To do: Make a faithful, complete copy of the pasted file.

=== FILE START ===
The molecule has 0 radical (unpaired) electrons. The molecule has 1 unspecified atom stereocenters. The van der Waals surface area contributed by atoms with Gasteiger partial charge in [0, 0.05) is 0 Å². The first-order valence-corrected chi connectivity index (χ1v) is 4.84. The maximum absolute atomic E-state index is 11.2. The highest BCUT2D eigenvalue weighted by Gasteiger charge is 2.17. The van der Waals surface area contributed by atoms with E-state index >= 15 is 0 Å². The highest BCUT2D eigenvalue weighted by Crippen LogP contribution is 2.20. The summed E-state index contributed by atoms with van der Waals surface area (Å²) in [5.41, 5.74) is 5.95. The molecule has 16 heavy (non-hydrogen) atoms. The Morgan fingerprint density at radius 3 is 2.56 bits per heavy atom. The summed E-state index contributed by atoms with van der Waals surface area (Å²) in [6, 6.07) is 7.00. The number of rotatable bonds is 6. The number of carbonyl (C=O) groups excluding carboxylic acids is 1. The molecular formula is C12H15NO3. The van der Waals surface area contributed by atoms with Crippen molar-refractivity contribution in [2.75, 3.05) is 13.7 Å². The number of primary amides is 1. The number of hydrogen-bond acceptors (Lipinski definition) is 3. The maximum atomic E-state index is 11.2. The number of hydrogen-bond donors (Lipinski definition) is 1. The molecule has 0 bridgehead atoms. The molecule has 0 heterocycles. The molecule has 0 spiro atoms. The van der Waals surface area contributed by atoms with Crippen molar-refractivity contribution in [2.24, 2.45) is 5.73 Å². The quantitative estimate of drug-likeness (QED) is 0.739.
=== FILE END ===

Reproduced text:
The molecule has 0 radical (unpaired) electrons. The molecule has 1 unspecified atom stereocenters. The van der Waals surface area contributed by atoms with Gasteiger partial charge in [0, 0.05) is 0 Å². The first-order valence-corrected chi connectivity index (χ1v) is 4.84. The maximum absolute atomic E-state index is 11.2. The highest BCUT2D eigenvalue weighted by Gasteiger charge is 2.17. The van der Waals surface area contributed by atoms with E-state index >= 15 is 0 Å². The highest BCUT2D eigenvalue weighted by Crippen LogP contribution is 2.20. The summed E-state index contributed by atoms with van der Waals surface area (Å²) in [5.41, 5.74) is 5.95. The molecule has 16 heavy (non-hydrogen) atoms. The Morgan fingerprint density at radius 3 is 2.56 bits per heavy atom. The summed E-state index contributed by atoms with van der Waals surface area (Å²) in [6, 6.07) is 7.00. The number of rotatable bonds is 6. The number of carbonyl (C=O) groups excluding carboxylic acids is 1. The molecular formula is C12H15NO3. The van der Waals surface area contributed by atoms with Crippen molar-refractivity contribution in [2.75, 3.05) is 13.7 Å². The number of primary amides is 1. The number of hydrogen-bond acceptors (Lipinski definition) is 3. The maximum atomic E-state index is 11.2. The number of hydrogen-bond donors (Lipinski definition) is 1. The molecule has 0 bridgehead atoms. The molecule has 0 heterocycles. The molecule has 0 spiro atoms. The van der Waals surface area contributed by atoms with Crippen molar-refractivity contribution in [2.24, 2.45) is 5.73 Å². The quantitative estimate of drug-likeness (QED) is 0.739.